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John Nelson

Doctoral Student, Arizona State University

Faculty Group: School for the Future of Innovation in Society

Biography

John Nelson is a doctoral student and National Science Foundation Graduate Research Fellow in Arizona State University’s School for the Future of Innovation in Society. His research interests include the practice of anticipatory governance, the design of public-facing research institutions, and the functioning of expertise and knowledge in pluralistic democracy. He has designed or implemented deliberative public forums for assessment of solar geoengineering research and of autonomous vehicles; and is presently involved with a three-year project to develop policy prescriptions regarding human genome editing based on robust practices of expert foresight and public engagement. In parallel, he is pursuing a public value study of the design and outcomes of the U.S. Department of Energy’s Advanced Research Projects Agency–Energy.

Nelson’s academic background includes training in moral philosophy, risk and complexity, the sociology and philosophy of science and technology, and the history of U.S. science policy. As an undergraduate, Nelson worked as a research assistant on projects studying the construction of scientific authority in medical grey markets; social infrastructure for grassroots solar microgrid development; policymaking around big data and use of big data to inform public policy; and creative pedagogy and public engagement. He has worked on educational or provocative games, interactive installations, and in one case, a game show designed to foster public or policymaker dialogue about the future of the American Dream, the role of technology in culture, and transformational sustainability scenario visioning and back-casting skills.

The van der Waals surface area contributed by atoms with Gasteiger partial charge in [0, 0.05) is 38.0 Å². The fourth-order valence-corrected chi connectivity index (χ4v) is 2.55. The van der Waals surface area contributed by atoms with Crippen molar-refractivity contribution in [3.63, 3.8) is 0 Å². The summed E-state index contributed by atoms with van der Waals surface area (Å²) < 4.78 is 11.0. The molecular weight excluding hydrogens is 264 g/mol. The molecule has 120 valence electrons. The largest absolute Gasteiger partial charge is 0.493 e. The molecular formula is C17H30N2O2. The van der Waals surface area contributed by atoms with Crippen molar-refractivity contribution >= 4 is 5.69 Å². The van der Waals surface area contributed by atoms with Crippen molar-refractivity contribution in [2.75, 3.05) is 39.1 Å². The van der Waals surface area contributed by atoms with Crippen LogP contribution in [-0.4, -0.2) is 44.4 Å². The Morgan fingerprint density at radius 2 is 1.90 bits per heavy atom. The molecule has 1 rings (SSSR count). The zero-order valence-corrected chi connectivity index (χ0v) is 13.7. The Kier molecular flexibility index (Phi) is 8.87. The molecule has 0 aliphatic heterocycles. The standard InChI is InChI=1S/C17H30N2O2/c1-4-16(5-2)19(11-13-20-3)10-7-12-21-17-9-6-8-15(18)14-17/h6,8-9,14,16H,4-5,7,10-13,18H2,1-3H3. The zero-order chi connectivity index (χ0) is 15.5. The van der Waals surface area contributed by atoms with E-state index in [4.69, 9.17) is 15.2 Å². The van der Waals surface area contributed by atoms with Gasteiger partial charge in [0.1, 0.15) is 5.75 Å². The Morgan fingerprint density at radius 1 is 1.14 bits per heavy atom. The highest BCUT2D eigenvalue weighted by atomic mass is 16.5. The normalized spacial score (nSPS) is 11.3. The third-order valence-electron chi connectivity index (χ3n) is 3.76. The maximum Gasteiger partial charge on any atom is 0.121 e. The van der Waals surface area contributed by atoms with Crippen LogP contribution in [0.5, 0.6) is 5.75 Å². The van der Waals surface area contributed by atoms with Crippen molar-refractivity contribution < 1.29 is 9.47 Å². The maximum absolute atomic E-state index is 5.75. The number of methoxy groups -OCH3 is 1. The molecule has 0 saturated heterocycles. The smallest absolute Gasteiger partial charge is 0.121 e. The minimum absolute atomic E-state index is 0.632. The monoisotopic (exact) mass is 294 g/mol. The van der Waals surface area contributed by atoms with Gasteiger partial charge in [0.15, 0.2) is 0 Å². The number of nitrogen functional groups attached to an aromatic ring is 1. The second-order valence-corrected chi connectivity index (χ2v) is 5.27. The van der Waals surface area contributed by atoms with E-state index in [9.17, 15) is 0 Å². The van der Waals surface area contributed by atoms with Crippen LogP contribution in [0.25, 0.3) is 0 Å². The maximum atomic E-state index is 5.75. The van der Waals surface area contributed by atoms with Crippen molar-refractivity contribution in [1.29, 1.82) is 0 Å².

Nelson is broadly interested in the democratic governance of socio-technical change; modes of knowledge-making and knowledge use under high uncertainty and value dissonance; and the construction and propagation of modal narratives around wicked problems. He hopes his work can help influence the development of scientific knowledge and technological innovation to more broadly, inclusively, and equitably support plural public constituencies and values, and help to foster empathetic communication and cooperation around complex and controversial political issues.

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